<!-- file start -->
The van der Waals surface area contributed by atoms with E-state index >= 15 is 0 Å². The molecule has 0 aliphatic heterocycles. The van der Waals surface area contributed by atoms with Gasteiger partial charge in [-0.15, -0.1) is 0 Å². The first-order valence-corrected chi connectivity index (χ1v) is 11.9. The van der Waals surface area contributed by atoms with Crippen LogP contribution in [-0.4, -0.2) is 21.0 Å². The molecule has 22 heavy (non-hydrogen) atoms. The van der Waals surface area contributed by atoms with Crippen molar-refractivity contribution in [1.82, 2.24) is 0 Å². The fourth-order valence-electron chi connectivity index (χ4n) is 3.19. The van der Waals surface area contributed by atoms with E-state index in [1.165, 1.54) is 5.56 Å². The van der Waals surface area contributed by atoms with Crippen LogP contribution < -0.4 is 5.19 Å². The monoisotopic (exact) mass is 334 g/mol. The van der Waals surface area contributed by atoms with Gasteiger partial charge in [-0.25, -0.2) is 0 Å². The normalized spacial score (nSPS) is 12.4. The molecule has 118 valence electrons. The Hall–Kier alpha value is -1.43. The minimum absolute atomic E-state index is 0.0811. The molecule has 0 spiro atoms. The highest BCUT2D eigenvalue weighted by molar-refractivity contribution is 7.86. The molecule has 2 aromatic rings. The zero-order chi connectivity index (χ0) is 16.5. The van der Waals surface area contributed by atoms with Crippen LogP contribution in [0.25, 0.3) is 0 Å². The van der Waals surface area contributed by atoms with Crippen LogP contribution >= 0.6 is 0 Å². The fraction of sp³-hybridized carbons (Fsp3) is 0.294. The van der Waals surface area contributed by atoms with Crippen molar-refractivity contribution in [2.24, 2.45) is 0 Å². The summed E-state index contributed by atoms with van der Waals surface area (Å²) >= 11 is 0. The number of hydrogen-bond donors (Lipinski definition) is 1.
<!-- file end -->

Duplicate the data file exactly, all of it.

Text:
The van der Waals surface area contributed by atoms with E-state index >= 15 is 0 Å². The molecule has 0 aliphatic heterocycles. The van der Waals surface area contributed by atoms with Gasteiger partial charge in [-0.15, -0.1) is 0 Å². The first-order valence-corrected chi connectivity index (χ1v) is 11.9. The van der Waals surface area contributed by atoms with Crippen LogP contribution in [-0.4, -0.2) is 21.0 Å². The molecule has 22 heavy (non-hydrogen) atoms. The van der Waals surface area contributed by atoms with Crippen molar-refractivity contribution in [1.82, 2.24) is 0 Å². The fourth-order valence-electron chi connectivity index (χ4n) is 3.19. The van der Waals surface area contributed by atoms with E-state index in [1.165, 1.54) is 5.56 Å². The van der Waals surface area contributed by atoms with Crippen LogP contribution < -0.4 is 5.19 Å². The monoisotopic (exact) mass is 334 g/mol. The van der Waals surface area contributed by atoms with Gasteiger partial charge in [-0.25, -0.2) is 0 Å². The normalized spacial score (nSPS) is 12.4. The molecule has 118 valence electrons. The Hall–Kier alpha value is -1.43. The minimum absolute atomic E-state index is 0.0811. The molecule has 0 spiro atoms. The highest BCUT2D eigenvalue weighted by molar-refractivity contribution is 7.86. The molecule has 2 aromatic rings. The zero-order chi connectivity index (χ0) is 16.5. The van der Waals surface area contributed by atoms with Crippen LogP contribution in [0.25, 0.3) is 0 Å². The van der Waals surface area contributed by atoms with Crippen LogP contribution >= 0.6 is 0 Å². The fraction of sp³-hybridized carbons (Fsp3) is 0.294. The van der Waals surface area contributed by atoms with Crippen molar-refractivity contribution in [2.24, 2.45) is 0 Å². The summed E-state index contributed by atoms with van der Waals surface area (Å²) >= 11 is 0. The number of hydrogen-bond donors (Lipinski definition) is 1.